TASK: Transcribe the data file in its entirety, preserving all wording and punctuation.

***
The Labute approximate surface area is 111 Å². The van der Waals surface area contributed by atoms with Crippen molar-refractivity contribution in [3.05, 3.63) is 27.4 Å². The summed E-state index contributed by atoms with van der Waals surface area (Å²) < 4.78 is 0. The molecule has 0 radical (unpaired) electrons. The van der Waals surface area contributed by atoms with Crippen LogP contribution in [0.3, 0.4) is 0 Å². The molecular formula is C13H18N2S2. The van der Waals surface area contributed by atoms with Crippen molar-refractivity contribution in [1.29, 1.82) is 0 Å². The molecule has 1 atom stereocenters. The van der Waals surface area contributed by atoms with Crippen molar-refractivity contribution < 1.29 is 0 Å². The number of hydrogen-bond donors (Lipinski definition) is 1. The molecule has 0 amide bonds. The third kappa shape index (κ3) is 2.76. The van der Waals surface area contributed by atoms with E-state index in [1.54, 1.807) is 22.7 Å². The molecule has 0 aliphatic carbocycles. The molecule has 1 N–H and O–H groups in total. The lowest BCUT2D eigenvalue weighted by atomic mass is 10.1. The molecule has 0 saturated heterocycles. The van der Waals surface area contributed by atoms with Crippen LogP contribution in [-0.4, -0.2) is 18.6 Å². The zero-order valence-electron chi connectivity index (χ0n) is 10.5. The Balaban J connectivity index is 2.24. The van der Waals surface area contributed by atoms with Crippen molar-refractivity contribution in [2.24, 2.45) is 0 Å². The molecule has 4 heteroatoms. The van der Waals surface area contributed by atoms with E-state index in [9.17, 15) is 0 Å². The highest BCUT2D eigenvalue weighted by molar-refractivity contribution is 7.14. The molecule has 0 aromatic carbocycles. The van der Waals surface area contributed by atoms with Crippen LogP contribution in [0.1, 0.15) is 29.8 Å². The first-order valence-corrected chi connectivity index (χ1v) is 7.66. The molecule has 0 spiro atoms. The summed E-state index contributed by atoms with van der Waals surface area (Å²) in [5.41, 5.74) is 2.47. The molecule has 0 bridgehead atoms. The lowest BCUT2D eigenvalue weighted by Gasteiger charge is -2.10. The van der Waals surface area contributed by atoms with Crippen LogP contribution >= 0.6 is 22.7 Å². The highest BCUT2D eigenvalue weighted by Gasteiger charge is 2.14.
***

The Labute approximate surface area is 111 Å². The van der Waals surface area contributed by atoms with Crippen molar-refractivity contribution in [3.05, 3.63) is 27.4 Å². The summed E-state index contributed by atoms with van der Waals surface area (Å²) < 4.78 is 0. The molecule has 0 radical (unpaired) electrons. The van der Waals surface area contributed by atoms with Crippen LogP contribution in [0.3, 0.4) is 0 Å². The molecular formula is C13H18N2S2. The van der Waals surface area contributed by atoms with Crippen molar-refractivity contribution in [1.29, 1.82) is 0 Å². The molecule has 1 atom stereocenters. The van der Waals surface area contributed by atoms with Crippen molar-refractivity contribution < 1.29 is 0 Å². The number of hydrogen-bond donors (Lipinski definition) is 1. The molecule has 0 amide bonds. The third kappa shape index (κ3) is 2.76. The van der Waals surface area contributed by atoms with E-state index in [1.54, 1.807) is 22.7 Å². The molecule has 0 aliphatic carbocycles. The molecule has 1 N–H and O–H groups in total. The lowest BCUT2D eigenvalue weighted by atomic mass is 10.1. The molecule has 0 saturated heterocycles. The van der Waals surface area contributed by atoms with Crippen LogP contribution in [-0.4, -0.2) is 18.6 Å². The zero-order valence-electron chi connectivity index (χ0n) is 10.5. The Balaban J connectivity index is 2.24. The van der Waals surface area contributed by atoms with Crippen molar-refractivity contribution in [2.24, 2.45) is 0 Å². The molecule has 4 heteroatoms. The van der Waals surface area contributed by atoms with E-state index in [9.17, 15) is 0 Å². The highest BCUT2D eigenvalue weighted by molar-refractivity contribution is 7.14. The molecule has 0 aromatic carbocycles. The van der Waals surface area contributed by atoms with Crippen LogP contribution in [0.1, 0.15) is 29.8 Å². The first-order valence-corrected chi connectivity index (χ1v) is 7.66. The molecule has 0 spiro atoms. The summed E-state index contributed by atoms with van der Waals surface area (Å²) in [5.41, 5.74) is 2.47. The molecule has 0 bridgehead atoms. The lowest BCUT2D eigenvalue weighted by Gasteiger charge is -2.10. The van der Waals surface area contributed by atoms with Crippen LogP contribution >= 0.6 is 22.7 Å². The highest BCUT2D eigenvalue weighted by Gasteiger charge is 2.14.